Quantitative methylation-specific polymerase chain reaction gene patterns in urine sediment distinguish prostate cancer patients from control subjects.


Aberrant promoter hypermethylation of several known or putative tumor suppressor genes occurs frequently during the pathogenesis of prostate cancers and is a promising marker for cancer detection. We sought to develop a test for prostate cancer based on a quantitative methylation-specific polymerase chain reaction (QMSP) of multiple genes in urine sediment DNA.

We tested urine sediment DNA for aberrant methylation of nine gene promoters (p16INK4a, p14(ARF), MGMT, GSTP1, RARbeta2, CDH1 [E-cadherin], TIMP3, Rassf1A, and APC) from 52 patients with prostate cancer and 21 matched primary tumors by quantitative fluorogenic real-time polymerase chain reaction. We also analyzed urine sediments from 91 age-matched individuals without any history of genitourinary malignancy as controls.

Promoter hypermethylation of at least one of the genes studied was detected in urine samples from all 52 prostate cancer patients. Urine samples from the 91 controls without evidence of genitourinary cancer revealed no methylation of the p16, ARF, MGMT, and GSTP1 gene promoters, whereas methylation of RARbeta2, TIMP3, CDH1, Rassf1A, and APC was detected at low levels.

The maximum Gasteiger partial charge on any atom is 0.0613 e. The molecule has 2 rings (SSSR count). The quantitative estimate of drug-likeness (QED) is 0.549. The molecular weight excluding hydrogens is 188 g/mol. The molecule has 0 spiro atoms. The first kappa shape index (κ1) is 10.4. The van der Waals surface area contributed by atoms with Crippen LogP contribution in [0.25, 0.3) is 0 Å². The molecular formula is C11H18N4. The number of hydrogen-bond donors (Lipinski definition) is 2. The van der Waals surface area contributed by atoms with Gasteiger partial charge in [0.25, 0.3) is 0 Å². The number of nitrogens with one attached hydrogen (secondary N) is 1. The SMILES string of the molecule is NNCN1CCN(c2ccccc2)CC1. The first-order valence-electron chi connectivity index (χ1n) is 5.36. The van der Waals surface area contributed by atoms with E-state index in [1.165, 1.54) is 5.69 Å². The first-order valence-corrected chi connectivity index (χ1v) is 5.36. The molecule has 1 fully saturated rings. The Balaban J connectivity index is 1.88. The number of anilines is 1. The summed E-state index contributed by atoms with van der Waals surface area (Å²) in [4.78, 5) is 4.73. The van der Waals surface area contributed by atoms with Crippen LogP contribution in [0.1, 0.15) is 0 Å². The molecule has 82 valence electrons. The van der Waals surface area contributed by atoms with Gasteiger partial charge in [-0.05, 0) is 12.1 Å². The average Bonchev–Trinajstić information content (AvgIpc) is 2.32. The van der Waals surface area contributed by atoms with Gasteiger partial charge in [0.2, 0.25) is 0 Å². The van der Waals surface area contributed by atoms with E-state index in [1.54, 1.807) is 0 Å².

Overall, methylation found in urine samples matched the methylation status in the primary tumor. A combination of only four genes (p16, ARF, MGMT, and GSTP1) would theoretically allow us to detect 87% of prostate cancers with 100% specificity. Our data support further development of the noninvasive QMSP assay in urine DNA for early detection and surveillance of prostate cancer.


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  • Begum S
  • Henrique R
  • Hoque MO
  • Rosenbaum E
  • Sidransky D
  • Topaloglu O
  • Van Criekinge W
  • Westra WH
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Appears In
J Clin Oncol, 2005, 23 (27)